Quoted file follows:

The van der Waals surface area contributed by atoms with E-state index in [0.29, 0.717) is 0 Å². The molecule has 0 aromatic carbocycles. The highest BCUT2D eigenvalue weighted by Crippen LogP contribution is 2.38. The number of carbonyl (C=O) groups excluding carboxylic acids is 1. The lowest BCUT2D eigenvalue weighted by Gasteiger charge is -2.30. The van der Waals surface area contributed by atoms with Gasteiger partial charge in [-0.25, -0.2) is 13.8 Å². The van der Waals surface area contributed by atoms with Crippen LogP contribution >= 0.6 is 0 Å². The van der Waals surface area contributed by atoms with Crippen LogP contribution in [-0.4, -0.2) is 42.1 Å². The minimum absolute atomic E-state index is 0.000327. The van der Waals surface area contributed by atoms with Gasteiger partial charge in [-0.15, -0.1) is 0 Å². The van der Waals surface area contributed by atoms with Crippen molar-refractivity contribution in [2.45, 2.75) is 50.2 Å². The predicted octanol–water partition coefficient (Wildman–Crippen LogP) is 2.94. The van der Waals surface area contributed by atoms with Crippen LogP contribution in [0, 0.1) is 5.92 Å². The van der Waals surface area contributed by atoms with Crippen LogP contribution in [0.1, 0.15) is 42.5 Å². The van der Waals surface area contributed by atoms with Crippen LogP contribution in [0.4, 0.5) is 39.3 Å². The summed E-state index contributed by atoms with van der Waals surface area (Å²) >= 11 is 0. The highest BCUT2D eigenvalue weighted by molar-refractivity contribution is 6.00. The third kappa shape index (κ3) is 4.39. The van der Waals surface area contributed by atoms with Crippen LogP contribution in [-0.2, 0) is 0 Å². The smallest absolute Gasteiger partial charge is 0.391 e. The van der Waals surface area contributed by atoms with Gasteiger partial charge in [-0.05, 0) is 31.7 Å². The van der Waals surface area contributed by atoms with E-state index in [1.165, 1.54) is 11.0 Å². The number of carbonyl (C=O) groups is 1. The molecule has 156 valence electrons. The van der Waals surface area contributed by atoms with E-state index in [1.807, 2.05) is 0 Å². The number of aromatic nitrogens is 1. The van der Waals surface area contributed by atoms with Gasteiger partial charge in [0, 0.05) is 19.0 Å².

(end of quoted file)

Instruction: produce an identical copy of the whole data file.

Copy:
The van der Waals surface area contributed by atoms with E-state index in [0.29, 0.717) is 0 Å². The molecule has 0 aromatic carbocycles. The highest BCUT2D eigenvalue weighted by Crippen LogP contribution is 2.38. The number of carbonyl (C=O) groups excluding carboxylic acids is 1. The lowest BCUT2D eigenvalue weighted by Gasteiger charge is -2.30. The van der Waals surface area contributed by atoms with Gasteiger partial charge in [-0.25, -0.2) is 13.8 Å². The van der Waals surface area contributed by atoms with Crippen LogP contribution >= 0.6 is 0 Å². The van der Waals surface area contributed by atoms with Crippen LogP contribution in [-0.4, -0.2) is 42.1 Å². The minimum absolute atomic E-state index is 0.000327. The van der Waals surface area contributed by atoms with Gasteiger partial charge in [-0.15, -0.1) is 0 Å². The van der Waals surface area contributed by atoms with Crippen molar-refractivity contribution in [2.45, 2.75) is 50.2 Å². The predicted octanol–water partition coefficient (Wildman–Crippen LogP) is 2.94. The van der Waals surface area contributed by atoms with Crippen LogP contribution in [0, 0.1) is 5.92 Å². The van der Waals surface area contributed by atoms with Crippen LogP contribution in [0.1, 0.15) is 42.5 Å². The van der Waals surface area contributed by atoms with Crippen LogP contribution in [0.4, 0.5) is 39.3 Å². The summed E-state index contributed by atoms with van der Waals surface area (Å²) >= 11 is 0. The highest BCUT2D eigenvalue weighted by molar-refractivity contribution is 6.00. The third kappa shape index (κ3) is 4.39. The van der Waals surface area contributed by atoms with Crippen LogP contribution in [-0.2, 0) is 0 Å². The smallest absolute Gasteiger partial charge is 0.391 e. The van der Waals surface area contributed by atoms with Gasteiger partial charge in [-0.05, 0) is 31.7 Å². The van der Waals surface area contributed by atoms with E-state index in [1.165, 1.54) is 11.0 Å². The number of carbonyl (C=O) groups is 1. The molecule has 156 valence electrons. The van der Waals surface area contributed by atoms with E-state index in [1.807, 2.05) is 0 Å². The number of aromatic nitrogens is 1. The van der Waals surface area contributed by atoms with Gasteiger partial charge in [0, 0.05) is 19.0 Å².